LONDON British Prime Minister Boris Johnson and European Commission President Jean-Claude Juncker will hold face-to-face talks next week in a bid to break the Brexit impasse.European and British officials say the meeting will take place Monday in Luxembourg.

No further details were provided. It comes as lower-level Brexit negotiations have produced few signs of progress as the Oct. 31 deadline for Britain’s departure from the European Union nears.The key stumbling block remains the so-called Irish backstop, a maneuver to prevent both sides from putting in a hard border between Ireland, which is in the EU, and Northern Ireland, which is part of the United Kingdom.

British officials fear the backstop could keep Britain tied to EU rules and regulations even after it withdraws from the bloc.With concerns about the social and economic

costs of a “no-deal” Brexit rising, Britain’s Parliament has passed a law saying the prime minister must seek an extension to the Brexit deadline if no deal is reached by mid-October. Johnson has indicated he will not do so insisting

Britain will leave the EU on Oct. 31 even without a divorce deal.John Bercow, the retiring speaker of Britain’s lower house of parliament, says Parliament is willing to take forceful actions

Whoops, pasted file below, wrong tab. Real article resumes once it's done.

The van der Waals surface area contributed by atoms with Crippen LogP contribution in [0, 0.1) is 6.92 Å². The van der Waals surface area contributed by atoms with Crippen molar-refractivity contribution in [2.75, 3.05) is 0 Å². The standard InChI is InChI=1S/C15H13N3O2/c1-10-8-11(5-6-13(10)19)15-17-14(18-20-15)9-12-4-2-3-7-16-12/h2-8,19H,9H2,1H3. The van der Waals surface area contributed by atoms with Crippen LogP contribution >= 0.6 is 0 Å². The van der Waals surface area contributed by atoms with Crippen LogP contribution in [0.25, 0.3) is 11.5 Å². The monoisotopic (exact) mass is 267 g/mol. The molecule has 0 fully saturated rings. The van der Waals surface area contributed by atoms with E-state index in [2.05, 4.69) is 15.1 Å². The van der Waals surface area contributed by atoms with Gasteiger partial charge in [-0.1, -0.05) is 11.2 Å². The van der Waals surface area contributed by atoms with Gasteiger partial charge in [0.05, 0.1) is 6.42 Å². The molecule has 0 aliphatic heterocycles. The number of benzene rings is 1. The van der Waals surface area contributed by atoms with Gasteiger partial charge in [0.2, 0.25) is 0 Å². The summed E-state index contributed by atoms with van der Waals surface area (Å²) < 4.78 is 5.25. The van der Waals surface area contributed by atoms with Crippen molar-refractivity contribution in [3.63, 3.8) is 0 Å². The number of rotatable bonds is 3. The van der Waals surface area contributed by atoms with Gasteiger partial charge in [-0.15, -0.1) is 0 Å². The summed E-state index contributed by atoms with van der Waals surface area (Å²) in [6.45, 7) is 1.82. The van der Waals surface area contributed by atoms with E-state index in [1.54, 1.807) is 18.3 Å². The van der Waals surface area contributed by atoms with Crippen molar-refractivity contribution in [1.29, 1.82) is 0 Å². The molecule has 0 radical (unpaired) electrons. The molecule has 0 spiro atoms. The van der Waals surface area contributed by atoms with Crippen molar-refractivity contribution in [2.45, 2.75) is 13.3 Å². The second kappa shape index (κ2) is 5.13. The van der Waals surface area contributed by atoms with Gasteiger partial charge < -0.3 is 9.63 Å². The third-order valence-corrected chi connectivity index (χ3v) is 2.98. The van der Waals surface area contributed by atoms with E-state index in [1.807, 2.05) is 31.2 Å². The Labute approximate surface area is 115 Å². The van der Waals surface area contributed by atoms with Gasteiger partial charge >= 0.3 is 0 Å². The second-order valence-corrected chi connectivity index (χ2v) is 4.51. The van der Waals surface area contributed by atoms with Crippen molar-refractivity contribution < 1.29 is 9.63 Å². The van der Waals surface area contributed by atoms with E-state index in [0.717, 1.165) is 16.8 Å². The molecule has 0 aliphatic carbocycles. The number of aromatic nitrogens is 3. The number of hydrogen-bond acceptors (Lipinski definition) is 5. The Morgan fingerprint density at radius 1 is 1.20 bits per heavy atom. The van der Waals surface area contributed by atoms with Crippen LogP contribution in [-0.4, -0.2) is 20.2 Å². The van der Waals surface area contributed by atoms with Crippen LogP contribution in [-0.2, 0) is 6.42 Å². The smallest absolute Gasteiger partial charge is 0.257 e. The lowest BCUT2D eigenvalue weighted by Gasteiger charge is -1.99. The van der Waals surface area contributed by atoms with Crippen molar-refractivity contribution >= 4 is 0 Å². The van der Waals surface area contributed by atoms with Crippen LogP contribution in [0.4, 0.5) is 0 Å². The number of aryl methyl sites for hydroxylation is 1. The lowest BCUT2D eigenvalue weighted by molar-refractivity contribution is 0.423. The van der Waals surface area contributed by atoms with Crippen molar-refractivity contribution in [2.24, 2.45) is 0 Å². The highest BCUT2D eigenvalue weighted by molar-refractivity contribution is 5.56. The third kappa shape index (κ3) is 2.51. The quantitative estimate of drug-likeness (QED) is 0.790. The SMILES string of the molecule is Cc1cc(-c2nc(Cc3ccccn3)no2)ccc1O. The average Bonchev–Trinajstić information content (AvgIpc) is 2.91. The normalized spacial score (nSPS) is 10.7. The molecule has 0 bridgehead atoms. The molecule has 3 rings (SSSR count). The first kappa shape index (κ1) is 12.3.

to make sure the law designed to block a “no-deal” Brexit is followed. The influential speaker says he will allow “procedural

creativity” in making sure Johnson does not violate the new law, which took effect this week.Johnson has declared he would rather be “dead in a ditch” than delay Brexit again. Britain

voted to leave the EU in a 2016 referendum but has not reached consensus on how to do so. Bercow said in a speech Thursday night that the prime minister must obey the law and that it is “astonishing” that any other course is being contemplated. “It would be the most terrible example to set to the rest of society,” he said.Bercow plans to step down by the end of October but it is clear he will use his final weeks to make sure Parliament’s will is respected on the crucial question of a possible “no-deal” departure from the EU bloc. The British government’s own assessment suggests an abrupt departure from the EU’s single market without an agreement risks severe economic problems and possible